Pro members have invested in the business and deserve fair compensation and at the very least deserve 30%.



Membership numbers are one of the biggest misleading factors in mailer activity. Darren Olander's sites are a testament to that. At first glance, a site like List Surfing or Adchiever seems to have low membership. That's because Darren only advertises active membership numbers. All of his sites have far greater response rates than mailers with membership levels in the tens of thousands All of them are well worth joining –  my two favourites are List Surfing and Adchiever, but they all offer the same level of professional service.

Some red flags to look out for are sites that don't keep up with the changing landscape.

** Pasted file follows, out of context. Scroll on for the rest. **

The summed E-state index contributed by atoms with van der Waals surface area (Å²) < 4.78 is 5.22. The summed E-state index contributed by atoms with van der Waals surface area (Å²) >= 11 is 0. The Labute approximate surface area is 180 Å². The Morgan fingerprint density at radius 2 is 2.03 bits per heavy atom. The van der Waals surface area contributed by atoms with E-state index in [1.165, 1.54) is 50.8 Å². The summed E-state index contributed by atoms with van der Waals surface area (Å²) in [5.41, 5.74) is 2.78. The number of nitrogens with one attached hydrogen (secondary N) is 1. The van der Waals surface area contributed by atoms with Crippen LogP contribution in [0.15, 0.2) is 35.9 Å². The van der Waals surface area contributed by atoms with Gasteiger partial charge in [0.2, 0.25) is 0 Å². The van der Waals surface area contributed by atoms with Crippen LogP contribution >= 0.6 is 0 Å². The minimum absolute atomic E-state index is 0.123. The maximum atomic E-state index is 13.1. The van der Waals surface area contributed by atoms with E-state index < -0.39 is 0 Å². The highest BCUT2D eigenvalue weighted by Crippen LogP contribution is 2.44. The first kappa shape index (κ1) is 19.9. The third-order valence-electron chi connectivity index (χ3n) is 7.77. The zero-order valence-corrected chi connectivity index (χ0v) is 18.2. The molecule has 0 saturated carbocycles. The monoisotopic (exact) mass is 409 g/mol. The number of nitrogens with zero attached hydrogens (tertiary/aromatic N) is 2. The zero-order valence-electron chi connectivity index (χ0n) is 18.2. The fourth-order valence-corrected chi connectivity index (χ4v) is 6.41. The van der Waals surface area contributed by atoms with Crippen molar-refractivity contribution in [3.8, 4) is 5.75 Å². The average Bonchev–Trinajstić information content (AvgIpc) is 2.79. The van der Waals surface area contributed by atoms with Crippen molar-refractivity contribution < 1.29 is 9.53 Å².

Some sites still haven't made their address https. Others haven't upgraded their mailer to recognise https sites.


I used to believe this was a must-have. I don't think it matters so much anymore. HTML mailing allows you to have a ting bit more impact than text emailing. That impression may add up over time. 

Some of the most responsive sites online don't offer it.

That's the bottom line, I guess.


There are numerous ranking sites online, and while you may disagree with some of the rankings, you can be pretty sure that when a mailer or advertising site is consistently ranked highly, there's a good reason for that.

I reference the List Hoopla rankings weekly, having found them to be the most reliable over time.


Mailers have proven themselves to be an effective means of advertising when used regularly and with consistency. Some mailers will give you better response and deliverability rates. If you use the above criteria to assess which mailers to concentrate on and spend some cash on, you will find that your return on investment will be better.